In this case I'm providing copious, extensive notes in the hopes that with a revision (or two or three or four) the manuscript will be in a place where I'll be able to take the author on as a client and submit to editors. In this scenario, whether you've explicitly discussed exclusivity or not, if the agent is investing this much time in your project they are assuming that you are going to give them first crack at representing the revised project. If you were to take the manuscript you improved with one agent and let another agent represent it, the revising agent would be colossally pissed and will be casting spells and sticking needles in your book on the day of publication. This is why I typically spell out exclusivity beforehand; just so we're both clear on what it means.


Those are the basic unagented revision scenarios. So when does representation enter the picture?

Well, that varies from agent to agent, and there are two basic scenarios (more bullet points!). Both have some advantages and disadvantages for author and agent.

1) Agent signs up author to an author/agency agreement before embarking upon revision.

Some agents want to wrap up a possibly-hot project and will take on the client before they embark upon revisions. The author is happy (they have an agent!) and the agent knows the author won't ditch them for another agent once the manuscript is completed without having to formally cancel a legal document. However, the downside with this scenario is that revisions are murky, tricky, stressful processes. Who knows where the revision will lead and if both author and agent will be ready for it to be sent out when the revision is complete? Who knows if the agent and author will work well together?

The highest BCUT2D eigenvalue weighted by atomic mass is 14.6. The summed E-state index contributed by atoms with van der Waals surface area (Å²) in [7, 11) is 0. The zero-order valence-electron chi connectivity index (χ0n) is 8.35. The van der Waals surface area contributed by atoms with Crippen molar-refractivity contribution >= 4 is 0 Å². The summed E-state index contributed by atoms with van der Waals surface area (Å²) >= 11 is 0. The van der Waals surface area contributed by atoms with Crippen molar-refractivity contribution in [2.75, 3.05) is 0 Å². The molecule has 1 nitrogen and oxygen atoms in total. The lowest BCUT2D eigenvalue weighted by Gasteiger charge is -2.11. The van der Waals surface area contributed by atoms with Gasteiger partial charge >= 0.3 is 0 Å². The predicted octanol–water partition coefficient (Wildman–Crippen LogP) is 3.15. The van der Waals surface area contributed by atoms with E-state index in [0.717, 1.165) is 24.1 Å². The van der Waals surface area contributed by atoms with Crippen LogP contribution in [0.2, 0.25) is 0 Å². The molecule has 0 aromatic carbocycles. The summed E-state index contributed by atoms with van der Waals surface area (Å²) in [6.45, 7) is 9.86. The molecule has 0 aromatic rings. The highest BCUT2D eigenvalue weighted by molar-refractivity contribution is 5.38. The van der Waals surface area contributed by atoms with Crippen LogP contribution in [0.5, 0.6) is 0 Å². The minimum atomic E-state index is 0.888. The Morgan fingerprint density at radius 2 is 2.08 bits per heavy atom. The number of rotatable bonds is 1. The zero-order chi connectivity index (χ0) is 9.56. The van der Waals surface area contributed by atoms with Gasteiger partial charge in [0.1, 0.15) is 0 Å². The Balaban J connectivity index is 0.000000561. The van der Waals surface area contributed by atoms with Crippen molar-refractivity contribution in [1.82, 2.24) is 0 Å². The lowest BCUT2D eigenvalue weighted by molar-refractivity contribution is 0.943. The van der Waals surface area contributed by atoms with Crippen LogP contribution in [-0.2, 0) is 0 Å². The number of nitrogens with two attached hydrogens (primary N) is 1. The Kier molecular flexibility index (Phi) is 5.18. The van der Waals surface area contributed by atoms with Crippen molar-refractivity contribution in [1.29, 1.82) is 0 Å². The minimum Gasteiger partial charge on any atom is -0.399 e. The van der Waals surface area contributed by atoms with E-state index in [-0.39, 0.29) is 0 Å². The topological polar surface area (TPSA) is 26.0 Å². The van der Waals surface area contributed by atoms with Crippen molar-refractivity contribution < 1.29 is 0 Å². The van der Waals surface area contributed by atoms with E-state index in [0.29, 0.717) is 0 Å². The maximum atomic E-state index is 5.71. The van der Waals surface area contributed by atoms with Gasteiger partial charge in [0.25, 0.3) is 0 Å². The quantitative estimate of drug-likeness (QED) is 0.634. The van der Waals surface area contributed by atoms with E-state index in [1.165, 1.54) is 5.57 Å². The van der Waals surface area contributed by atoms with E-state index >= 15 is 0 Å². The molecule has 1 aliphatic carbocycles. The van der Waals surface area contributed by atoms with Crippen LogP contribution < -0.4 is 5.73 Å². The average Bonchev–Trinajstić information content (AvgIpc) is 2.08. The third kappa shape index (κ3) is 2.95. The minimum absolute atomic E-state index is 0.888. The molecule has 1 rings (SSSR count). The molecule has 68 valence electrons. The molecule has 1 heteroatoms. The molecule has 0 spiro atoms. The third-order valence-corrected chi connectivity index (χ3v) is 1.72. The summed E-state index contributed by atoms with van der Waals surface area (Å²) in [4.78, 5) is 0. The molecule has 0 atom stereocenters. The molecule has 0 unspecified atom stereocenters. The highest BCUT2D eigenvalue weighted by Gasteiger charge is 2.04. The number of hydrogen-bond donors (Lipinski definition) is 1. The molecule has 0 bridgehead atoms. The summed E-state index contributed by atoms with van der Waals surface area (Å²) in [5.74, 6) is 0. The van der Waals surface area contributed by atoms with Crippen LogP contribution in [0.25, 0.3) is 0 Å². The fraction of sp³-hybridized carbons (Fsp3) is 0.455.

Which is why I tend to prefer...

2) Agent signs up author after the revision is completed and both author and agent are happy with the relationship and the manuscript.

Other agents want to see how things go. They want to see how the relationship works, they want to make sure that they are totally enthusiastic about the revised manuscript before they formally commit to the author. And, on the plus side for the author, there is no formal commitment in place. If, after completing the revision, in good faith the author doesn't feel that the author/agent relationship is working or isn't happy about the direction of the manuscript (i.e. not just taking the revision and bolting), they too can walk away. A revision is a really great way to learn about a relationship, and both agent and author learn a great deal about each other's style in the process. It takes some faith and trust on both sides to proceed in this manner, but I have taken on several clients this way and feel like it's very fair for both sides.


Word of warning.